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Engel Remarks on U.S. Sanctions Policy

Sep 13, 2018
Press Release

WASHINGTON—Representative Eliot L. Engel, Ranking Member of the House Committee on Foreign Affairs, today delivered the following statement at a full committee hearing on U.S. sanctions policy:

“Thank you very much, Mr. Chairman. Thank you for calling today’s hearing.

“And Assistant Secretary Singh and Assistant Secretary Billingslea—welcome and thank you for your service and your time this morning.

“We appreciate having Administration witnesses here, but if I have to be honest, I have to say it happens too rarely. Since coming into office, frankly the Administration has been increasingly reluctant to work with Congress. That’s how it seems to us and it’s very, very frustrating. But we are happy you’re here.

“The latest example—pertinent to our conversation this morning—was the development of this week’s executive order on sanctions. There was no discussion of this effort with Congress whatsoever. We learned about it from Reuters. And from what I hear, your agencies were caught equally by surprise. And obviously that’s not the way it’s supposed to work.

“So, I want to use this time that we do have Administration officials before our committee to tackle this important topic. Sanctions can be a very effective tool to achieve our foreign policy objectives.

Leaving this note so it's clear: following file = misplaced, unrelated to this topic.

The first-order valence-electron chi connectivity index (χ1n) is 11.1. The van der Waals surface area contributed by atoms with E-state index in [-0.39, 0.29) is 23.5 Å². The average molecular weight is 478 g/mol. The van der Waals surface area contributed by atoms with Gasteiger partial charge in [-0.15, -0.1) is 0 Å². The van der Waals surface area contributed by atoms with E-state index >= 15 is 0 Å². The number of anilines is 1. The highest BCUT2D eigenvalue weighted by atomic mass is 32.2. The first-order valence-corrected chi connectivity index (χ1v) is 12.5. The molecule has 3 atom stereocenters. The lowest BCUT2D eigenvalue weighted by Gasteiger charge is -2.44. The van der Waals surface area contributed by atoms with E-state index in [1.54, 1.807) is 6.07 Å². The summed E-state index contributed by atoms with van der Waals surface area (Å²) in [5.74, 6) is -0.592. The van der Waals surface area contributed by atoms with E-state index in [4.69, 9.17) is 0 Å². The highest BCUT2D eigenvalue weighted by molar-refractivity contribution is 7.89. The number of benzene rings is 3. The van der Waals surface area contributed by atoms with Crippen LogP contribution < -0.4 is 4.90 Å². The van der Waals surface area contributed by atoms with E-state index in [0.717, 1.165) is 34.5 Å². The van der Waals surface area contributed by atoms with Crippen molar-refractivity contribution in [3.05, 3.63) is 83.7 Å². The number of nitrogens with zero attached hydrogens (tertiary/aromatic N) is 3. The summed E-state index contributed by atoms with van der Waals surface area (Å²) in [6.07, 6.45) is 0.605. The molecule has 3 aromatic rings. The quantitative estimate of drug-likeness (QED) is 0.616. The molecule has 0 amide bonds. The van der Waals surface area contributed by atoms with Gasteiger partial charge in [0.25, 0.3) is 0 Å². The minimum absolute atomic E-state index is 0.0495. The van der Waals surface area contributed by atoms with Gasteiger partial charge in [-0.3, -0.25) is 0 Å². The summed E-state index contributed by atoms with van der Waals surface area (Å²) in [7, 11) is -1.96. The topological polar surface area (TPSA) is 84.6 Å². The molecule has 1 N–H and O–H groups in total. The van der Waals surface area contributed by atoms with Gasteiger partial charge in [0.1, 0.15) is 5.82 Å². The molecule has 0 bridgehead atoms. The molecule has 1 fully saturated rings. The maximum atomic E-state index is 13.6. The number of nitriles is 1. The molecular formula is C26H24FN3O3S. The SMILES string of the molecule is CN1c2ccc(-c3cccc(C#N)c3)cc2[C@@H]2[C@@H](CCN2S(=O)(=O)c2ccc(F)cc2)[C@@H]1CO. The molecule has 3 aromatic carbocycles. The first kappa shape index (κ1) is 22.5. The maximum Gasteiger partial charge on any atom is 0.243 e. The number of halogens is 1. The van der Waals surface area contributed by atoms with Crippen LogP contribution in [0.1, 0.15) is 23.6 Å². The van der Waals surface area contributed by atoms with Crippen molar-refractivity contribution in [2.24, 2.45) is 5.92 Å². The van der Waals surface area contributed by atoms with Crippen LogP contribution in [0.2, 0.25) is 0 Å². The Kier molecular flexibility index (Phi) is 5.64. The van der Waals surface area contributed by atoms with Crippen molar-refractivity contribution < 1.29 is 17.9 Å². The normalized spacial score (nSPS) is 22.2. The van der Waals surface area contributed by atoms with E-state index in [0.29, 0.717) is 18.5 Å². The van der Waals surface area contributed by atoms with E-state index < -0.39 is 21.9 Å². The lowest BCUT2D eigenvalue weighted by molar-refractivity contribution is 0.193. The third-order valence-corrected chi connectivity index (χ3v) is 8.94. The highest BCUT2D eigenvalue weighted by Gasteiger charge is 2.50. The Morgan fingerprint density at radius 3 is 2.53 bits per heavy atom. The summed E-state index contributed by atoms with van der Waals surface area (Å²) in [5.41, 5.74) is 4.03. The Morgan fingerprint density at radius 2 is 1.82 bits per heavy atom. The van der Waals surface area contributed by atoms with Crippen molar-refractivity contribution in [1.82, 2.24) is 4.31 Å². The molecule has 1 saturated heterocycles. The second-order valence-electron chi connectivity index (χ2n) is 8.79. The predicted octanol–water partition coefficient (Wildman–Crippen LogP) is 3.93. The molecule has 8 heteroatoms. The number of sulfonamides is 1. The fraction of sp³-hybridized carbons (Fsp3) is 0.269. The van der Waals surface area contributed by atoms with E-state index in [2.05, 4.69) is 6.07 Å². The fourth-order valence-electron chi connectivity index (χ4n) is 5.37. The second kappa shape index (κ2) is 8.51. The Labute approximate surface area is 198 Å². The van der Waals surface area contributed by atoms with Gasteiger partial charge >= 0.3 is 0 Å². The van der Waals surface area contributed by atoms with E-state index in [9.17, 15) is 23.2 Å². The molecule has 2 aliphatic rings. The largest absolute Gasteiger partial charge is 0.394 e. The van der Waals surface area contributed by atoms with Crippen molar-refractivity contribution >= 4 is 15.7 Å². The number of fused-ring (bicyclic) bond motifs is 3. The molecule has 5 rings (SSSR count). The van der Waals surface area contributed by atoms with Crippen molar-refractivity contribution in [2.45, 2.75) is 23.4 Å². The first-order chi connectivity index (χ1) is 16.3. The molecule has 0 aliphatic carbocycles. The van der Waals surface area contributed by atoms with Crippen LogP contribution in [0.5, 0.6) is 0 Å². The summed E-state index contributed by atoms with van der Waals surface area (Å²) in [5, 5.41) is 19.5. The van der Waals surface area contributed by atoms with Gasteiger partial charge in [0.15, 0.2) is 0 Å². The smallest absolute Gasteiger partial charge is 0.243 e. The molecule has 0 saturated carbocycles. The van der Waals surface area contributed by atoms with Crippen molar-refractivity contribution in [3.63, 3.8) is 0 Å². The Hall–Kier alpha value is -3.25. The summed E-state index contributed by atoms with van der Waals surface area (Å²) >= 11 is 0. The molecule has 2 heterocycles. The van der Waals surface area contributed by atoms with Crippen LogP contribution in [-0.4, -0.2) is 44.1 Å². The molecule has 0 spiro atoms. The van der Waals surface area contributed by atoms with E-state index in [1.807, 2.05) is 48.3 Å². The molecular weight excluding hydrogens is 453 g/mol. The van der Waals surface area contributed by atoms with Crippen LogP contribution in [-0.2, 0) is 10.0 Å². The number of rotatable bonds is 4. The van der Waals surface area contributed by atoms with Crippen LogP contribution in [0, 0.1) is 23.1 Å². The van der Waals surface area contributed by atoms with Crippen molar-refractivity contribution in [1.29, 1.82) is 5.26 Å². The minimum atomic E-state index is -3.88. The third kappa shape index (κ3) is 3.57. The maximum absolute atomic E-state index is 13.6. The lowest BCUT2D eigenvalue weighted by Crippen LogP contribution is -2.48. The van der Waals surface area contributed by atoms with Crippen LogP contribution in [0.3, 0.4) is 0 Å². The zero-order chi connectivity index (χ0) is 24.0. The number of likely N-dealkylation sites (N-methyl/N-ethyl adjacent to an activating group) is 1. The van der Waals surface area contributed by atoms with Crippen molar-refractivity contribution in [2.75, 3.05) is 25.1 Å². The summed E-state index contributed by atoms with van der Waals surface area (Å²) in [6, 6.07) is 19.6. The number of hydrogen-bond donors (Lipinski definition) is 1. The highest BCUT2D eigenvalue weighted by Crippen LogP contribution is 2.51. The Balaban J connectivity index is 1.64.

“But I’m concerned that this Administration is turning reflexively to sanctions instead of taking the harder look at how they should fit into a broader strategy. Sanctions are a tool. They are not, by themselves, a strategy.

“I’m also troubled by the Administration’s reliance on using unilateral sanctions, without developing support among our friends and allies. It’s a standard practice, apparently, I don’t know why. We need to check in with other governments that share our priorities. The power of sanctions is obviously amplified when we build support among other countries. When we act alone, without consulting our partners, we run the risk of them, in turn, acting in ways that undercut our goals.